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Ffestiniog Railway
Porthmadog to Blaenau Ffestiniog, Gwynedd, Wales, UK
Ffestiniog Railway
associated engineer
James Spooner
Charles Easton Spooner
Robert Stephenson
date  26th Feb 1833 - 20th April 1836, Jan 1840 - Nov 1844, 1851
era  Georgian  |  category  Railway  |  reference  SH571384
ICE reference number  HEW 647
photo  © Martin Bodman and licensed for reuse under this Creative Commons Licence
A narrow gauge railway constructed to transport slate from the quarries of Blaenau Ffestiniog to Porthmadog for export. It was first powered by horses and waterwheels, and later by steam. In the 21st century, the Ffestiniog Railway joined with the Welsh Highland Railway to extend the route to Caernarfon. The railway still runs steam trains, ever popular with passengers, and remains in private ownership.
On 25th May 1832, Royal assent was granted for the Festiniog Railway Company to construct a railway or tramroad to link the slate quarries at Blaenau Ffestiniog with the harbour at Porthmadog. The Company was authorised to raise capital of £24,185 with loans of £10,000.
The railway was designed by surveyor James Spooner (1789-1856) and his two sons, James Swinton Spooner (1816-84) and Charles Easton Spooner (1818-89). It passes through mountainous terrain on its way to the coast, descending 213m in 21km with an average gradient of 1 in 92 and maximum of 1 in 80. The carefully graded route necessitated the construction of slate embankments up to 18.3m high with near vertical sides.
The railway had termini at Blaenau Ffestiniog and Porthmadog Harbour with intermediate stations at Tanygrisiau, Dduallt, Tan y Bwlch, Plas Halt, Penrhyndeudraeth, Minffordd and Boston Lodge Halt. At the south west end, the single track line crosses the Afon Glaslyn and Afon Dwyryd to Porthmadog on the (higher) south side of the causeway known as Y Cob (SH572384 to SH584378).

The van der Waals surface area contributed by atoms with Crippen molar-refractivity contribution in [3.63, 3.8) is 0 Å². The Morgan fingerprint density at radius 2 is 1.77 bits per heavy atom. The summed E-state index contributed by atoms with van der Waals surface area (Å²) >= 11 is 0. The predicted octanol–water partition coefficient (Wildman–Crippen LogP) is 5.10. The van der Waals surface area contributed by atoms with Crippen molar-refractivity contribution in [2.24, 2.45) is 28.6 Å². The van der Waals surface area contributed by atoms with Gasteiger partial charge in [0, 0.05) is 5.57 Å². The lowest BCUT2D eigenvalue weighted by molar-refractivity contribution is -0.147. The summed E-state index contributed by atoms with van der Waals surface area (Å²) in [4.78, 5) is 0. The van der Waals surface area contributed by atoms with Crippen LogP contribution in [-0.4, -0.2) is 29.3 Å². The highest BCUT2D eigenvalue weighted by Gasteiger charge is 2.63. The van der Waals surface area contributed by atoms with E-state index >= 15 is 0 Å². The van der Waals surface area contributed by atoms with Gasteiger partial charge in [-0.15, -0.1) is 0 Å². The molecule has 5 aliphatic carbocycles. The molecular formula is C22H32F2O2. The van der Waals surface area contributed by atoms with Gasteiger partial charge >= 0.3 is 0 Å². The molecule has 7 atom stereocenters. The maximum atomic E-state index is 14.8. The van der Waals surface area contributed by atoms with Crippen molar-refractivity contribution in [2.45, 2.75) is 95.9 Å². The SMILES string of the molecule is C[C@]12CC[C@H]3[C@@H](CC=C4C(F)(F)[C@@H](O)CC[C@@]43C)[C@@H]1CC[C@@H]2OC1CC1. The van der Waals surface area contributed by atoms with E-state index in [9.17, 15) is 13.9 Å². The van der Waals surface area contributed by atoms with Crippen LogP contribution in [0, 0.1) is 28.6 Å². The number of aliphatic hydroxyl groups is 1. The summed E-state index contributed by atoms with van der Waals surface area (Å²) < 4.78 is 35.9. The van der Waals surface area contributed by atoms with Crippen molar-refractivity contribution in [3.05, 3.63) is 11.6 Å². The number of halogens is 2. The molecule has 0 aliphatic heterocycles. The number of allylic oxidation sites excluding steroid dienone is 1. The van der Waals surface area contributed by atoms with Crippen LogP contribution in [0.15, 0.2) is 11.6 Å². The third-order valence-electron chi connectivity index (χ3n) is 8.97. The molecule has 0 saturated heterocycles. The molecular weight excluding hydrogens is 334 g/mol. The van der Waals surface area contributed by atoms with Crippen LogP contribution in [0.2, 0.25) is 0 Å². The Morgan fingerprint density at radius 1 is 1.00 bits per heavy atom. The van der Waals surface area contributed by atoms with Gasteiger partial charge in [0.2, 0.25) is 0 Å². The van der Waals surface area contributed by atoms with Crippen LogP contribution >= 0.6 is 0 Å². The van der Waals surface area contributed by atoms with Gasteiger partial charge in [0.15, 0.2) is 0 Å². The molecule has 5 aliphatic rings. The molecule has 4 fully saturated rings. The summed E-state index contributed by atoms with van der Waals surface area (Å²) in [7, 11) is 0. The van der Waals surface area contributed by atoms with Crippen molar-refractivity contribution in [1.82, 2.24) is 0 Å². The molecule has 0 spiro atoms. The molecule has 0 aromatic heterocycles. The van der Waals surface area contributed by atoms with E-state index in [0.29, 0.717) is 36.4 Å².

James Smith of Caernarfon was appointed the contractor. On 22nd December 1832, it was specified that Smith would construct the formation, supply the stone sleepers and lay the track. The railway company would provide the rails, chairs and rolling stock.
The narrow gauge (597mm or 1ft 11.5in) was the same as used in the quarries, ideal for negotiating the sharp bends dictated by the topography and having wagons small enough to be loaded and manoeuvred by hand. Horses pulled the empty up-going trains, except on the inclines at Moelwyn where the trains were winched upwards. Going downhill the loaded slate trains ran under gravity, with the horses riding in special ‘dandy’ wagons.
On 26th February 1833, the first stone was laid near Creuau, north west of Tan y Bwlch. By April 1834, Smith was no longer on the contract. His work was taken over by the railway company and completed with direct labour.
Smith’s inclines over the hill at Moelwyn proved to be unsatisfactory and were redesigned by Robert Stephenson (1803-59). In June 1835, rebuilding the inclines began and the completed line opened on 20th April 1836. In September 1836, a waterwheel was installed to provide the necessary traction power for the winches at the north Moelwyn incline.
Tunnels soon replaced the inclines. In January 1840, work commenced on the 667.5m Moelwyn Tunnel (SH679428) through hard cyanite rock. It was designed to fit the trains, and was only 2.4m wide and 2.9m high, with three circular ventilation shafts. It opened in November 1844. The 54.9m Garnedd Tunnel (SH657413), north of Tan y Bwlch, was constructed in 1851.
In 1854, a cast iron bridge (SH647415) was constructed to carry the railway over the B4410 road west of Tan y Bwlch Station. Its single arch has a 5.5m skew and 3.7m square span.
In 1856, Charles Spooner assumed control of the railway, introducing steam locomotives in 1863. The first two, Princess and Mountaineer, were delivered on 28th July and went into service on 23rd October. Two more locomotives, Prince and Palmerston, were delivered the following year.
In 1864, the track was modified for passenger traffic and new signalling installed. This was the first British passenger service on a narrow gauge railway. Initially, passengers were carried free, in low four-wheeled carriages. The fare-paying service began on 6th January 1865.
In 1867, two more powerful engines arrived, Welsh Pony and Little Giant. The volume of slate being transported suggested two tracks were required. However, instead going to the expense of doubling the line, the railway turned to engineer Robert Francis Fairlie (c1830-85). He had designed and patented a doubled-ended locomotive capable of pulling longer trains around curves and on steep gradients.